Chapter I contains the Preamble to the Code : its Short Title: the date at which it took effect (commonly called the Commencement): provisions relating to its personal application and local extent; and a section saving certain other laws.
The brief preamble merely recites that it is expedient to provide a general penal code for British India. The expediency appears from the facts, (a) that, when the Code came into force, the criminal law of British India was, in the three Presidency towns, the English criminal law, unreformed save by 9 Geo. IV. c. 74 and Acts XXXI of 1838, XXII of 1839, and XVI of 1852', and, in the Mufassal?, partly that introduced by the Muhammadan conquerors, partly that established by the Anglo-Indian Regulations ; and (6) that the English criminal law was an artificial and complicated system, framed without reference to India, and even in England considered to require extensive reform: that the Muhammadan criminal law was unsuited to a civilised country; and that the Anglo-Indian Regulations, made by three different legislatures, contained widely different provisions, many of which were amazingly unwise.
* Some small amendments were the imprisonment assigned to his also effected by Acts VII and XIX offence in the other two Presiof 1837, XXXI of 1839, VII and X dencies. of 1844.
“In Bengal the purchasing of Except the Panjáb, where a regimental necessaries from soldiers manual of criminal law framed is not punishable, except at Calcutta, originally by Sir R. Temple had been and is there punishable with a fine of given by the executive as a guide to only fifty rupees. In the Madras the magistrates.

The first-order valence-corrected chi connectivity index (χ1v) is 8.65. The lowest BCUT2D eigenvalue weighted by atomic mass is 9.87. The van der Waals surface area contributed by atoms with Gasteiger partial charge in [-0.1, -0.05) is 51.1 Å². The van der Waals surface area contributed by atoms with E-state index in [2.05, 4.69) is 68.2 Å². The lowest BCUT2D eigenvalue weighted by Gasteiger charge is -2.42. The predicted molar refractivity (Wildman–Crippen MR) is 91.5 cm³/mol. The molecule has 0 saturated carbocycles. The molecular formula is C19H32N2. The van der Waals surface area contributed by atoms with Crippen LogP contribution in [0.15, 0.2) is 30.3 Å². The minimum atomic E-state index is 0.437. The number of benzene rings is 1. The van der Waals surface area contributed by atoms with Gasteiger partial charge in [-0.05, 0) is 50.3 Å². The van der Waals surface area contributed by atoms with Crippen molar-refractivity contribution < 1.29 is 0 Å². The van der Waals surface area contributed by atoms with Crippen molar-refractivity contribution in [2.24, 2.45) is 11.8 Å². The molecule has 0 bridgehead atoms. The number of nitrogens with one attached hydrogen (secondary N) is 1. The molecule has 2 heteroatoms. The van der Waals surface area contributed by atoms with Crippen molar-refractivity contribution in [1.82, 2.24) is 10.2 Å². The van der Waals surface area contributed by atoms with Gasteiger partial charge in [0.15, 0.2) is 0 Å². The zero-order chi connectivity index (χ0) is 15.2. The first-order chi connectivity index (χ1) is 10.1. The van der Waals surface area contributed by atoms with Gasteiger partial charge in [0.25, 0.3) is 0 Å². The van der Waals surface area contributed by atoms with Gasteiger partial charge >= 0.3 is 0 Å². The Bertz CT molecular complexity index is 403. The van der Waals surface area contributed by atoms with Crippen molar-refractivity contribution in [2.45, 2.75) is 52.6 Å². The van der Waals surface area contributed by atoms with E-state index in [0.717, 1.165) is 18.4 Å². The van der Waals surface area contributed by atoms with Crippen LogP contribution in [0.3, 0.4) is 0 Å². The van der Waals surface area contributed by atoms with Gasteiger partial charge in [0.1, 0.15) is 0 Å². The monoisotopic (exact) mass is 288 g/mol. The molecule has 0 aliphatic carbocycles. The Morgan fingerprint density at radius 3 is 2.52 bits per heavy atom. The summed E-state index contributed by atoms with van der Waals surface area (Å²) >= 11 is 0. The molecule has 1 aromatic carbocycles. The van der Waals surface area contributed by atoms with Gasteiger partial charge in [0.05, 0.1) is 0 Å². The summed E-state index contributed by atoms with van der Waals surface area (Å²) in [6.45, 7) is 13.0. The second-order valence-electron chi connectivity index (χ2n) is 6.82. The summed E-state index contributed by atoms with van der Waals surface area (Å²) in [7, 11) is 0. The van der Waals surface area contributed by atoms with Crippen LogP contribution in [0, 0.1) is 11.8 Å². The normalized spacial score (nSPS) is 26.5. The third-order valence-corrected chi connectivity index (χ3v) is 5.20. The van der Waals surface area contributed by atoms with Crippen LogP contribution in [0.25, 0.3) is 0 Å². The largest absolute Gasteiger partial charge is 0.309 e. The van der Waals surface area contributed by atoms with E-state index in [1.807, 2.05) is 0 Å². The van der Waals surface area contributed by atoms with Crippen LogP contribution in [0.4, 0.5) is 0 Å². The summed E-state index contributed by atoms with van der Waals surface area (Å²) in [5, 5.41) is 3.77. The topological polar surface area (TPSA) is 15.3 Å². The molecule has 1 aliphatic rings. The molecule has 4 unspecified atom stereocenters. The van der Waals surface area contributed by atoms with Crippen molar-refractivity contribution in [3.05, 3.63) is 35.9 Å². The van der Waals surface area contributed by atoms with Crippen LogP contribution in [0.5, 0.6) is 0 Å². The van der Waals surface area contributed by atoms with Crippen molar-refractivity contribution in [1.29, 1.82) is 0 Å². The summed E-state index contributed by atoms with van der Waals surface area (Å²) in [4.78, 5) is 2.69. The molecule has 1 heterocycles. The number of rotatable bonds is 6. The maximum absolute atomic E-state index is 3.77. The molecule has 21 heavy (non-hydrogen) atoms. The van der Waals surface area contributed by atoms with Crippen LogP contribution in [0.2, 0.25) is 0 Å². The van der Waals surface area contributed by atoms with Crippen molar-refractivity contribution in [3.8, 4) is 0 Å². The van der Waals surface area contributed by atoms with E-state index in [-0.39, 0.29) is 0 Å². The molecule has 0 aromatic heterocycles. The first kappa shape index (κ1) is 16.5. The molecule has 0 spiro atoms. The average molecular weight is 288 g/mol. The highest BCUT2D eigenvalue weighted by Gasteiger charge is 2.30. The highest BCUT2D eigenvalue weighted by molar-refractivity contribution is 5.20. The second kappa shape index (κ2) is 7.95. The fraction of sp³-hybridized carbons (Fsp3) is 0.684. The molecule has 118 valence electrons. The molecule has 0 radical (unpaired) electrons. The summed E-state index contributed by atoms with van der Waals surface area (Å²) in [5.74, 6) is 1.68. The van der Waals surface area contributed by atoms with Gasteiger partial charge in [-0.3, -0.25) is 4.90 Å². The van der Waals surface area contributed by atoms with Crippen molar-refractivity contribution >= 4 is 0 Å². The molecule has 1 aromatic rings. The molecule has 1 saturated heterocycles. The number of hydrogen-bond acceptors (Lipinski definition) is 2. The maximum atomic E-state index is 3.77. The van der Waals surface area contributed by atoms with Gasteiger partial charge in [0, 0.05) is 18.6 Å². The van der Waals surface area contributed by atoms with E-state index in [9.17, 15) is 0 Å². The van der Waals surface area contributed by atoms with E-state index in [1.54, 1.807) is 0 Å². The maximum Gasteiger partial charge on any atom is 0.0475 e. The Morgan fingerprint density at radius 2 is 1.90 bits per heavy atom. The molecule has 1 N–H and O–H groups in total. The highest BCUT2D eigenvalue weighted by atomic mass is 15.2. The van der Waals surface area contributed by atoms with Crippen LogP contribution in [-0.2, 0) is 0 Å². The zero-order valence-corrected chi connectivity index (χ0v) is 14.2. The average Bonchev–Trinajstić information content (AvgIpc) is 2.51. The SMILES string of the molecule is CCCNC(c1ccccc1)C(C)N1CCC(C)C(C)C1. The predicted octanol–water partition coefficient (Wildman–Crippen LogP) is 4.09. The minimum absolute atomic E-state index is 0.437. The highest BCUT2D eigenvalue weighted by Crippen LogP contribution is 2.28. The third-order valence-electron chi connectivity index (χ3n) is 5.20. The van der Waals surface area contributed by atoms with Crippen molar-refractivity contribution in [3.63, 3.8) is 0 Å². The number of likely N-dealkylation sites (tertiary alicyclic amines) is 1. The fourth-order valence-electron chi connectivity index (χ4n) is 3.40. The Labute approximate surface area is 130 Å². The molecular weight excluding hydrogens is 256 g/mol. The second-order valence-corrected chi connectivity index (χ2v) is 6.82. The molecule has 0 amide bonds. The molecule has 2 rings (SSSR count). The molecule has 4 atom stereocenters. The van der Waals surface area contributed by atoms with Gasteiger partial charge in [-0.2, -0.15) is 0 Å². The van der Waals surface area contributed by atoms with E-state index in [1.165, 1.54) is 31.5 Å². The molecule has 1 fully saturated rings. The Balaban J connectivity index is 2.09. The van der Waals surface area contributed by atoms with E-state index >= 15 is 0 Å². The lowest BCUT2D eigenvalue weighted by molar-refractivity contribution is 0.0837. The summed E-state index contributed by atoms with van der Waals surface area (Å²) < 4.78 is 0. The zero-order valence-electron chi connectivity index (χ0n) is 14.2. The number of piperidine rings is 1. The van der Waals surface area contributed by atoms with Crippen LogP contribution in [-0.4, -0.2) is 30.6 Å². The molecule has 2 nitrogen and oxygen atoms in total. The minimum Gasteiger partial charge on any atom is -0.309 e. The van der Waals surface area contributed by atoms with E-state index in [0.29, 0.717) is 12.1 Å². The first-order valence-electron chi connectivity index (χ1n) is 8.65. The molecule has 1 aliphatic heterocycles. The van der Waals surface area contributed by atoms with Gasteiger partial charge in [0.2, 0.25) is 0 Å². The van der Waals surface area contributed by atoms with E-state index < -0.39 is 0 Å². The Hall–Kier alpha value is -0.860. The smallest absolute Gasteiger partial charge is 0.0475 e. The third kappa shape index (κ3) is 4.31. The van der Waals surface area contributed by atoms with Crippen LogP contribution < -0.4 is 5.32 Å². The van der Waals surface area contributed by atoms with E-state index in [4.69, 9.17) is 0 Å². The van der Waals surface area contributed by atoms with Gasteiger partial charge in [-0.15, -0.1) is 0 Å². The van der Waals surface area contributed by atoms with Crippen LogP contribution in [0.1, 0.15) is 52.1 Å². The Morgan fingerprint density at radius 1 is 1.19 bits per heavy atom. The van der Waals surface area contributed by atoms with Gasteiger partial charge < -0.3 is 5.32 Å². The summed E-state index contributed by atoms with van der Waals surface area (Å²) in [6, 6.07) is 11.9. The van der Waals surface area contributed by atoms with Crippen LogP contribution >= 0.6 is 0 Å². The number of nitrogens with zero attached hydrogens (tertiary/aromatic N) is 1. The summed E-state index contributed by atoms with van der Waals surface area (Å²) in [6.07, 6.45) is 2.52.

Presidency it is punishable with a 3 The following instances are taken fine of forty rupees. In the Bombay from the letter dated the 14th Oct. Presidency it is punishable with 1837, addressed to Lord Auckland imprisonment for four years. by Macaulay and the other members • In Bengal the vending of stamps of the Indian Law Commission :- without a licence is punishable with
'In Bengal ser us forgeries are a moderate fine; and the purchasing punishable with imprisonment for of stamps from a person not licensed
term double of the term fixed to sell them is not punished at all. for perjury; in the Bombay Pre- In the Madras Presidency the vendor sidency, on the contrary, perjury is is punished with a short imprisonpunishable with imprisonment for a ment; but there also the purchaser term double of the term fixed for the is not punished at all. In the Bom. most aggravated forgeries ; in the bay Presidency, both the vendor and Madras Presidency, the two offences the purchaser are liable to imprison. are exactly on the same footing. ment for five years, and to flogging...
*In the Bombay Presidency the escape "The penal law of the Bombay of a convict is punished with imprison- Presidency has, over the penal law ment for a term double of the term of the other Presidencies, no superiassigned to that offence in the two ority, except that of being digested. other Presidencies, while a coiner is In framing it, the principles accordpunished with little more than half ing to which crimes ought to be